2018 has been a year of ups and downs; although, thankfully, mostly ups. The year marked by a great deal of personal and professional opportunities, myriad wonderful wild encounters and a whole host of new experiences. As is customary on this blog, I thought I would dedicate some time to knocking up something which vaguely resembles a summary. If you’re not all that interested in ‘personal’ posts, please look away now…

The undisputed highlight of the year has to come from my employment with the Natural History Society of Northumbria. I have aspired towards a job in nature communications for as long as I can remember and, to that end, have dedicated a great deal of time to building a CV deserving of such. In April, I was lucky enough to be appointed as NHSN’s communications officer and, truth be told, I have not looked back since. This is an organisation I have looked up to for years – ever since my first visit to the Hancock museum as a child – and thus far, I have enjoyed every minute of the role. Sure, it has involved a great deal of learning and I would be lying if I said there had not been hiccups; though working with an incredibly knowledgeable, supportive bunch of people for a organisation that supports the issues I care most about – wildlife and conservation in my local area – I can’t help but smile. I am having a blast.

Elsewhere this year, I found myself appointed to the publications committee of the Botanical Society of Britain and Ireland (BSBI). A leap into the dark if I am honest – I have never been all too knowledgeable on plants – but something I hope to embrace. It is also great to observe a blooming relationship – forgive the pun – between BSBI and New Nature Magazine, and I can only thank the Society for their support of our humble e-zine. A publication which I am immensely proud of which now is going from strength to strength under new Editor in Chief, Alice Johnson, and the rest of our gifted team. You may have noticed that we’re now publishing bimonthly – a decision intended to boost the quality of the publication and to give all involved in its design and production time to focus on other endeavours. New Nature is entirely voluntary, after all.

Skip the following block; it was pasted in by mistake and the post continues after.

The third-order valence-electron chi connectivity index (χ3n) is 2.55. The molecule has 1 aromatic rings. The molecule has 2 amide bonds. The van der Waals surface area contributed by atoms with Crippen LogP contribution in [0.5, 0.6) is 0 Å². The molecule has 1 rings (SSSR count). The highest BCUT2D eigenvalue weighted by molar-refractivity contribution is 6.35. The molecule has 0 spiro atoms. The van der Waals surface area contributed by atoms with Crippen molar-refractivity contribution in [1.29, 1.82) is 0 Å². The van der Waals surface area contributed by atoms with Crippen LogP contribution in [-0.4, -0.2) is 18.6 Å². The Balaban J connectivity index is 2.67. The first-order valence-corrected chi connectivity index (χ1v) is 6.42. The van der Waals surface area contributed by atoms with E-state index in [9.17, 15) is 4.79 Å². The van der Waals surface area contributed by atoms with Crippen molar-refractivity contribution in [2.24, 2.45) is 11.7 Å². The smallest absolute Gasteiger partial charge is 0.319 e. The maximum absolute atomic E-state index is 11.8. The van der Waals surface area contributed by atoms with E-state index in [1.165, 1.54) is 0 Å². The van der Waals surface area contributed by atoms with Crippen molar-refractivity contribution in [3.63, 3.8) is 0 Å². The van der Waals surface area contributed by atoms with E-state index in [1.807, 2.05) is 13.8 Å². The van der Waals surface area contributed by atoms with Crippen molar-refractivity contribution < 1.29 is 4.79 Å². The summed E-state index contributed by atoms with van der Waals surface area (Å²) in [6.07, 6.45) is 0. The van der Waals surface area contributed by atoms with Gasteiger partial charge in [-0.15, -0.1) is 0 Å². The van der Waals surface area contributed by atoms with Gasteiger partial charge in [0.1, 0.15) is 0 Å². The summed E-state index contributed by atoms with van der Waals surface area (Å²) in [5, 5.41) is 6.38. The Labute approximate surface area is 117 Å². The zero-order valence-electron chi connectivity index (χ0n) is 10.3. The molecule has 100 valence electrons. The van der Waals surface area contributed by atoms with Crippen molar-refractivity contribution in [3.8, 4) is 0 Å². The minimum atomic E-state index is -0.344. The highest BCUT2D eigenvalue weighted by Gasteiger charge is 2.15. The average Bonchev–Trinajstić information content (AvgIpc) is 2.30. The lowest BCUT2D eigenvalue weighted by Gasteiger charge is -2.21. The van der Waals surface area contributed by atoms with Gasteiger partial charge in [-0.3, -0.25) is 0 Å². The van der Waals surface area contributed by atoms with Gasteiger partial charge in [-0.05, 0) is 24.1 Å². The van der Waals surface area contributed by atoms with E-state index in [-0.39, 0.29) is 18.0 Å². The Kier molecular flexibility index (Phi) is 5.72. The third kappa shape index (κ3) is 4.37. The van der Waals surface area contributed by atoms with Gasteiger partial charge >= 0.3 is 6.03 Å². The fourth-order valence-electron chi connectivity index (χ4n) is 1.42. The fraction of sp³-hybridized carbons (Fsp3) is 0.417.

What else has happened in 2018? Well, I found myself coming in at second place in the UK Blog Awards for this blog, no less, while New Nature scooped first place in its category (hurrah). In a bizarre twist, this resulted in a rather terrifying first appearance on TV this summer as I featured in an episode of BBC Countryfile – chatting to the fantastic Steve Brown about blogging, squirrels and the youth nature movement. As someone who finds speaking rather terrifying – I much prefer writing – this was difficult; though I am glad I did it and hope I did not embarrass myself too much.

This year’s recognition and trembling media appearances would not have been possible without those who read this blog and, as ever, I am incredibly grateful to all those who have tuned in and taken note of my waffling over the past year. Though it beggars belief, more people than ever before – 26,500 to be exact – visited Common By Nature in 2018 and while meaningful writing has been scant due to commitments elsewhere, I hope all found at least one article of interest. I will do my best to keep at it over the coming year, although free time appears to be becoming increasingly scarce.

A quick thank you also to everyone who cast a vote for me in both categories of the coming, 2019, UK Blog Awards – I won’t hold my breath but will keep you updated should things progress.

All in all, I have had a grand old time in 2018. I may not have committed to as much as I have done in previous years and indeed, have had to evaluate just how much I  can do before the pastimes I love begin to lose their appeal, but all in all, things have been good. Personal reflection aside, however, cutting down on commitments has allowed me to get back to basics and observe and enjoy a remarkable array of wildlife in 2018. As such, I will leave you with some photographic highlights…

A few confiding rare birds, some sensational mammal encounters and my first ever White-letter Hairstreaks and European Hornets certainly helped ensure 2018 was anything but boring.

Written by James Common

Naturalist and nature writer from North-East England, forever learning. Common By Nature is maintained as an outlet for opinion and personal musings associated with the natural world, and as a journal detailing my exploits in the great outdoors. Enjoy!

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